Growing up, I didn't light Shabbos candles unless my parents were on holiday and I was the only female in the house. But all the years I was used to watching my mother light the Shabbos candles and make the bracha silently. I don't recall her lingering over the candles.
When I was in my twenties and staying over for Shabbos at single girlfriends' who were living on their own, I'd watch them light the candles, make the bracha and linger, eyes closed, hands covering them. Once I politely asked what sort of thoughts were running through my girlfriend's head, ie. why she hesitated so long. She explained that she was thinking her private thoughts, among them that G-d should help her find an appropriate husband. I lit the candles at that friend's place, but did not linger over the candles. I figured that when the time was right, I'd have my appropriate match. [ooo...in rereading this, I noticed the unintentional pun: candles/match]
And when that appropriate match did arrive, and I did marry, and I did light two candles every week and every Yom Tov in my own home, I did linger there, eyes closed, hands covering them. In the first couple of years, I thanked G-d for my husband; then we added a candlestick and I added my son's name to that list; then we added a candlestick and I added my daughter's name to that list; then we added a candlestick and I added my other son's name to that list. Then I added every family member -- parents, siblings, in-laws, nieces and nephews -- to that mental list of thanks, and the names of friends or family members that needed their own brachot.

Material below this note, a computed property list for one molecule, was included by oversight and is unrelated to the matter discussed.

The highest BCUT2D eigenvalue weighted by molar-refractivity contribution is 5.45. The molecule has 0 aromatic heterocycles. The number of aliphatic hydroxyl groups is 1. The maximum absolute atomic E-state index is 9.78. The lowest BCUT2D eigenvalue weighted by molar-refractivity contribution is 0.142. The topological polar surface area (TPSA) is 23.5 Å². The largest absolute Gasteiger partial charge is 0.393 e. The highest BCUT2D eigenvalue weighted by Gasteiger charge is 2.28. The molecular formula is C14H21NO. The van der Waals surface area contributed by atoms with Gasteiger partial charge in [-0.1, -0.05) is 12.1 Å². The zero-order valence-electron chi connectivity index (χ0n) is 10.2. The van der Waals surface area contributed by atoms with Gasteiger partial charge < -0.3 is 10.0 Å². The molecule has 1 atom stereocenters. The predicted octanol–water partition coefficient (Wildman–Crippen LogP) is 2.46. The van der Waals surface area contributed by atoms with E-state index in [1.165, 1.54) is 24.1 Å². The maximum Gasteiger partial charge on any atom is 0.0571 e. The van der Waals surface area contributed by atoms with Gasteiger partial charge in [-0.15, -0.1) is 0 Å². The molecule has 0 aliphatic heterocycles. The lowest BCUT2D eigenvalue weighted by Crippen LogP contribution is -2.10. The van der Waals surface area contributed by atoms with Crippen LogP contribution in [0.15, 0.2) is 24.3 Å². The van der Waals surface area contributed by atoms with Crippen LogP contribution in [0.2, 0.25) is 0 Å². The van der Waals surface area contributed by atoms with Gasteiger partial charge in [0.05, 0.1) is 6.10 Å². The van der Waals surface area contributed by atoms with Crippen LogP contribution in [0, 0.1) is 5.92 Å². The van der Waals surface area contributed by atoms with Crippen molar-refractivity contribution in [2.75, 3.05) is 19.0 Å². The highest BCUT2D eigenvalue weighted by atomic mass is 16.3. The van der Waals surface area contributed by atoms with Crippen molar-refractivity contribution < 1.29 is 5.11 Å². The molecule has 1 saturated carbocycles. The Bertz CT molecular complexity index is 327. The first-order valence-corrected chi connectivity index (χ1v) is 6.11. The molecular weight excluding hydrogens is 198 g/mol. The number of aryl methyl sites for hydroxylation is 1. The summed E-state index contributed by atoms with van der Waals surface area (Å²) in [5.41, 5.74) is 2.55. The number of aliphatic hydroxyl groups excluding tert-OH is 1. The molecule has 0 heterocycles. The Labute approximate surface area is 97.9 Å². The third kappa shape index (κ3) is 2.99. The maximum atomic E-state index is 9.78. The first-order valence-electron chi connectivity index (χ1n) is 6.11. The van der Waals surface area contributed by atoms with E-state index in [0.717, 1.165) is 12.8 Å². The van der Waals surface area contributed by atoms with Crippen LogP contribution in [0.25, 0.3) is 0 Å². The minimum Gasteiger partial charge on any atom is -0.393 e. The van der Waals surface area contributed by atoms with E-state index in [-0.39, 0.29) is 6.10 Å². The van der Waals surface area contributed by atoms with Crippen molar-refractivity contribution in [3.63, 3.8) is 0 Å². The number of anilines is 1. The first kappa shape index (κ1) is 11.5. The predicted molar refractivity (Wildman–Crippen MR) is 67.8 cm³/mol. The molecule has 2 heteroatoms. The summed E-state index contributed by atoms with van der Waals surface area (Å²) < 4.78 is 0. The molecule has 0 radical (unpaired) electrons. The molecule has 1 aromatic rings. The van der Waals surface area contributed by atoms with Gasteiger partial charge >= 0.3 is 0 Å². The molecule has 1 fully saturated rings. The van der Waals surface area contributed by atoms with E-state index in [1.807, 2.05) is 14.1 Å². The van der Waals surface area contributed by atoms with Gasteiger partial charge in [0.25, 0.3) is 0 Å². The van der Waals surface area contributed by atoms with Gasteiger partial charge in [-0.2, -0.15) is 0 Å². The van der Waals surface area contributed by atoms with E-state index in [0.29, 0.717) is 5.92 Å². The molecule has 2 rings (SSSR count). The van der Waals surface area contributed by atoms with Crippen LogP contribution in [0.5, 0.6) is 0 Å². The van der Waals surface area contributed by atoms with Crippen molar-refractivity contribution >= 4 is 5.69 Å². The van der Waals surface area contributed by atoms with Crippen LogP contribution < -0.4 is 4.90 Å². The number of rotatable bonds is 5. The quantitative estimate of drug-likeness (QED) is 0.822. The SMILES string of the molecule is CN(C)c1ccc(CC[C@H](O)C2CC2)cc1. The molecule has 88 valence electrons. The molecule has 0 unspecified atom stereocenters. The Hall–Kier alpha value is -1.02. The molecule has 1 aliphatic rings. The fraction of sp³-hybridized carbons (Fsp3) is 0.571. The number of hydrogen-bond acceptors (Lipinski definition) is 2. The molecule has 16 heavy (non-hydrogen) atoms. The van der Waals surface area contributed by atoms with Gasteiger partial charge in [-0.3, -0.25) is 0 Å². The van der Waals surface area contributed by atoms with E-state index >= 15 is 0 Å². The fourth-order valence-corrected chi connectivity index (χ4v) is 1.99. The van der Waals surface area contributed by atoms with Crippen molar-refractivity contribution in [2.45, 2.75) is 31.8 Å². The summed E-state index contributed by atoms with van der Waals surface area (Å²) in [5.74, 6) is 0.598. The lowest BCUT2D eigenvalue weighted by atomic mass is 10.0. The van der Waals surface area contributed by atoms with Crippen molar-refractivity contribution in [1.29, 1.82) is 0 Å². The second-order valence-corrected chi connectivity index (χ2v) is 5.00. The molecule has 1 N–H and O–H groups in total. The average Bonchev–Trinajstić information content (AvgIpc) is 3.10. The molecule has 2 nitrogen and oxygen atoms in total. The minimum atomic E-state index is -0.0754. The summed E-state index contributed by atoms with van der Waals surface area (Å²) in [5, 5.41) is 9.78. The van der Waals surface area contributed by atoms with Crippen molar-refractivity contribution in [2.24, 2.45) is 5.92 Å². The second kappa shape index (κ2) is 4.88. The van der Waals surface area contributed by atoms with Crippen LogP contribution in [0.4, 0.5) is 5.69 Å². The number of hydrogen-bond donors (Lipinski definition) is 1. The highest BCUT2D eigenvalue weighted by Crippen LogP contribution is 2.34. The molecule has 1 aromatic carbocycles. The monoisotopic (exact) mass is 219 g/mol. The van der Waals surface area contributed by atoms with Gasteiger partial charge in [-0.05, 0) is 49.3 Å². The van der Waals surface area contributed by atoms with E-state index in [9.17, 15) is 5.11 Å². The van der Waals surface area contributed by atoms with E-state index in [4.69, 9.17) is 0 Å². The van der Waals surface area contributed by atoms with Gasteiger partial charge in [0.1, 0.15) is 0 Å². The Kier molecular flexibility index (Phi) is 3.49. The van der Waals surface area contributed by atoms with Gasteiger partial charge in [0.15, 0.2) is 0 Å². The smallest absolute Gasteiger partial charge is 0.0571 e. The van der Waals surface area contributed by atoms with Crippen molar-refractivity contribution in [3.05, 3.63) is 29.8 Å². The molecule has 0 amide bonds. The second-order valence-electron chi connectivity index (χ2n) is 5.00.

This ritual is my personal way of saying a bracha [over Shabbos/Yom Tov candles] while at the same time thanking G-d for the brachot he has granted me. My children have not yet questioned why I linger at the candlesticks for a few moments longer...but if they do, I'll know what to answer...
...because SHOW & TELL is as much a part of my life as it is to a preschooler. And as it has been said, "Everything I ever needed to know I learned in kindergarten."